Thursday, February 11, 2010

Lessons

There are a number of revelations or rather, discoveries I've made since G was born.  Being that he is essentially my first foray into babies, I never predicted the way I would think of him and how it would change the way I look at the world.  It should go without saying that I adore G. I love him deeply and madly and well beyond what I thought possible.  I study his every expression with wonder, every detail, from the pattern of his eyebrows and the fine layer of blond fuzz along his jaw to his tiny fingernails.  His every sigh is heart melting. All he need to do to gain my adoration is breathe and yet he does so much more and when he does, my heart leaps.  I know that all of you feel or will feel this way about your child, but it never dawned on me how much my love for him would make me think of other children. All children. Simply, every child ever born on earth should be adored in this way, but sadly, not all are.

The fact that this is the first time I truly grasped this, despite the fact that my job is children and especially disadvantaged children, is surprising to me.  Sure, my heart has been tugged at so many times in the duration of my short career, but this is especially so now. The fact that a parent would even fathom not bothering to show up to a child's school meeting or worse yet, neglect their most basic needs (especially emotional) is beyond my comprehension. No matter how many times I face it, I will never understand.

Another discovery I've made since G was born is how miraculous it is that we all started out in the same way. Once upon a time, each and every one of us was that tadpole I saw on the ultrasound screen and later, we were all once that screaming, pooping and completely helpless little being who is no bigger than a football.  School age children are my forte, so anything before the walking/talking and mostly independent thought never REALLY crossed my mind, so as I watch G grow and I see him stumble through one milestone to the next, I am in awe.  It's amazing that most of us acquire language and mobility because frankly learning that looks like really hard work. I should know. After a short session of play and learning to roll on his side, my kid is fast asleep, snoring away the morning (let's hope he snores a little longer!--nevermind, his baby telepathy just set in and I caught a glimpse of eyeball!).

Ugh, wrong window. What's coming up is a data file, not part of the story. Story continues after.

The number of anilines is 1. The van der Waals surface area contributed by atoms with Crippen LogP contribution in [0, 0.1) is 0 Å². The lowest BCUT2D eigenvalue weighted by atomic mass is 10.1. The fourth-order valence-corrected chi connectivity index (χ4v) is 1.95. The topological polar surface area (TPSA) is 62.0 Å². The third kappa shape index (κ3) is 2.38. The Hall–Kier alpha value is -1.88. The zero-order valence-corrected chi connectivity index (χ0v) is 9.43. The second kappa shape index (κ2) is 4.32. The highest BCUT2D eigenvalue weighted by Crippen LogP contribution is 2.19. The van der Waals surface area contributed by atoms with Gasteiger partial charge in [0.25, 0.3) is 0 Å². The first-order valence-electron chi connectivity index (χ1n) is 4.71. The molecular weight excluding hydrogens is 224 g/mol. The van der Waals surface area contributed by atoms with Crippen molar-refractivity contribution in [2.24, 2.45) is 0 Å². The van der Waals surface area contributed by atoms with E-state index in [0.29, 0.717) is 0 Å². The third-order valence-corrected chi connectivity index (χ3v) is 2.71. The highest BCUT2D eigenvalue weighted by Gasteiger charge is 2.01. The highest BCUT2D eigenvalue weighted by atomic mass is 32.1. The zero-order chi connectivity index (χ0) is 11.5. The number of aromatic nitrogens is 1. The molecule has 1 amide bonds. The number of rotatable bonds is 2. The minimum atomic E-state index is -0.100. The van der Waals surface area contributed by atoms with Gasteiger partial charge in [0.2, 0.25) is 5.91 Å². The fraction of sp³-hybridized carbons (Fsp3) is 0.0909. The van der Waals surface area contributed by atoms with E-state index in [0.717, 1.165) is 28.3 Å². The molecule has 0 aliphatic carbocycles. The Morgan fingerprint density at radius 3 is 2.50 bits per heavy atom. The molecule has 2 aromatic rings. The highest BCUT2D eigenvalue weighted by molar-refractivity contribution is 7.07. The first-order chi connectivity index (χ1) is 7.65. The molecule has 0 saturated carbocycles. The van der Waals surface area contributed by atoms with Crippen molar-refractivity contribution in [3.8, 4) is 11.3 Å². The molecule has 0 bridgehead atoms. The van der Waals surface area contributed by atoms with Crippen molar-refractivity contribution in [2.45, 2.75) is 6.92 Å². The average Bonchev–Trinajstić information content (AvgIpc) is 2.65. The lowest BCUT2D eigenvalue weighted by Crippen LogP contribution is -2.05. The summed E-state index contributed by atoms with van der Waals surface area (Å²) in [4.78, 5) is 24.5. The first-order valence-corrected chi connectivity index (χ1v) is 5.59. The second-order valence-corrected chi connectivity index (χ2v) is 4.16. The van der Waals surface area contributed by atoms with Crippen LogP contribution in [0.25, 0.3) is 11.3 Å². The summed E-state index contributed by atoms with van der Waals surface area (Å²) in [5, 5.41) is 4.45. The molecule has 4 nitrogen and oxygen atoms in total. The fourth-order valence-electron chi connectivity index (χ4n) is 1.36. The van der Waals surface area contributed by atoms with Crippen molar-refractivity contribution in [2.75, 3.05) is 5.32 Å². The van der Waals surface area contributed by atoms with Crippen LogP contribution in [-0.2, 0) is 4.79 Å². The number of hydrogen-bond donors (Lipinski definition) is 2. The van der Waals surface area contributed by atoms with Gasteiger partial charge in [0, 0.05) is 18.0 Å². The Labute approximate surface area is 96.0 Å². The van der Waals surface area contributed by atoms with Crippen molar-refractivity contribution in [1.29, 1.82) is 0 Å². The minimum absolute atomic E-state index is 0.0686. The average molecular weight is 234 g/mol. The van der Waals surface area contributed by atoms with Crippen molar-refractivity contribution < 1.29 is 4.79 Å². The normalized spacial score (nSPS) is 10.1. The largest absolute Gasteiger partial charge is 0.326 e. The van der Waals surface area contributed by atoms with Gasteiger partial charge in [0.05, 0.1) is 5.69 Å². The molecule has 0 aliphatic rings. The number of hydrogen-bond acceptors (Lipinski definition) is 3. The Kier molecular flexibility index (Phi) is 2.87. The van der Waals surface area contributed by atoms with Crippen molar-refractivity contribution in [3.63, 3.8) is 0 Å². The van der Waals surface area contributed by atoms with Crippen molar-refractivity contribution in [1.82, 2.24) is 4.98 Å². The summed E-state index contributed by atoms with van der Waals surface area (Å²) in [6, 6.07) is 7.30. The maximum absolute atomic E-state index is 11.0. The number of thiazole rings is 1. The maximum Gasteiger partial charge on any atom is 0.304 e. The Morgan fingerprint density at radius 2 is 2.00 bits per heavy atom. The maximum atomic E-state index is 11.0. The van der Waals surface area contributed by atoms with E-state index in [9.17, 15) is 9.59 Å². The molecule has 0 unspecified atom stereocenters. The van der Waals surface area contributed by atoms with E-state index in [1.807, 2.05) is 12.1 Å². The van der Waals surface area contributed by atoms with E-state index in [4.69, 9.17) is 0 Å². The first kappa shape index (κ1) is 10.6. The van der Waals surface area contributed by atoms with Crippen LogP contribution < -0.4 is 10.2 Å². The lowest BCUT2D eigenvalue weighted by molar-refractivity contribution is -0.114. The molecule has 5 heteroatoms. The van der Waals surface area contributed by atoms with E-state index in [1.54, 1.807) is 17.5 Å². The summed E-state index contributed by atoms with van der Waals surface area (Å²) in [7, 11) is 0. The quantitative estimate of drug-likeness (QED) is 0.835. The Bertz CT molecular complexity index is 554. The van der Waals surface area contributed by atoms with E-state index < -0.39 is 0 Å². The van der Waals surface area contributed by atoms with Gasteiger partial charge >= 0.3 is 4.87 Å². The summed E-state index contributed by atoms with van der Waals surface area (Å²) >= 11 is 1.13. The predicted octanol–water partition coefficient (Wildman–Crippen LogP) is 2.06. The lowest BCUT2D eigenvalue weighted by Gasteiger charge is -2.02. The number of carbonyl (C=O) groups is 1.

I guess overall what's amazing to me is that this one child has made me look at an entire world full of people differently.  Tragedies seem more tragic, triumphs seem more miraculous.  I experience others' pain more deeply.  I now wonder when will I be able to watch the news without tearing up? But honestly, I wouldn't have it any other way.

6 comments:

Sarang said...

Beautiful post, Shelby, just beautiful.

banditgirl said...

Awwwwwwwwww, Shel, how moving!

Lorraine said...

I remember being just devastated about anything tragic and so deeply grateful for any good fortune during the year after my daughter was born. I'm not sure if I resumed a more blase attitude after the hormones balanced out or once I wasn't chronically sleep-deprived - not that I became some disgruntled cynic, but I lost that super-heightened sensitivity over time.

I think there is a lasting shift in perception, even if it doesn't include such an emotional response. Maybe that broadening of perception just becomes normal, so it doesn't seem so intense?

Love that you are having such sweet moments with little G!

The Swann's said...

Beautiful! I have always worked with children, particularly those under 3, and have always remained in awe how much I love these little snot nosed toddlers/babies that I only see during working hours. When I ponder it long enough, I cannot fathom how much i will love my child... Knowing forever he/she will be looking to me as mom. Makes me beam with joy just thinking about it!

Baby Smiling In Back Seat said...

I am constantly stunned that we all started out this way.

chicklet said...

It's interesting that you writing it made me realize it too - that all kids should have it this good. I hadn't thought of it before.

On the 'us all starting out that way', yea, I marvel at it all the time. Watching him learn to react to things, try to copy things - it's crazy.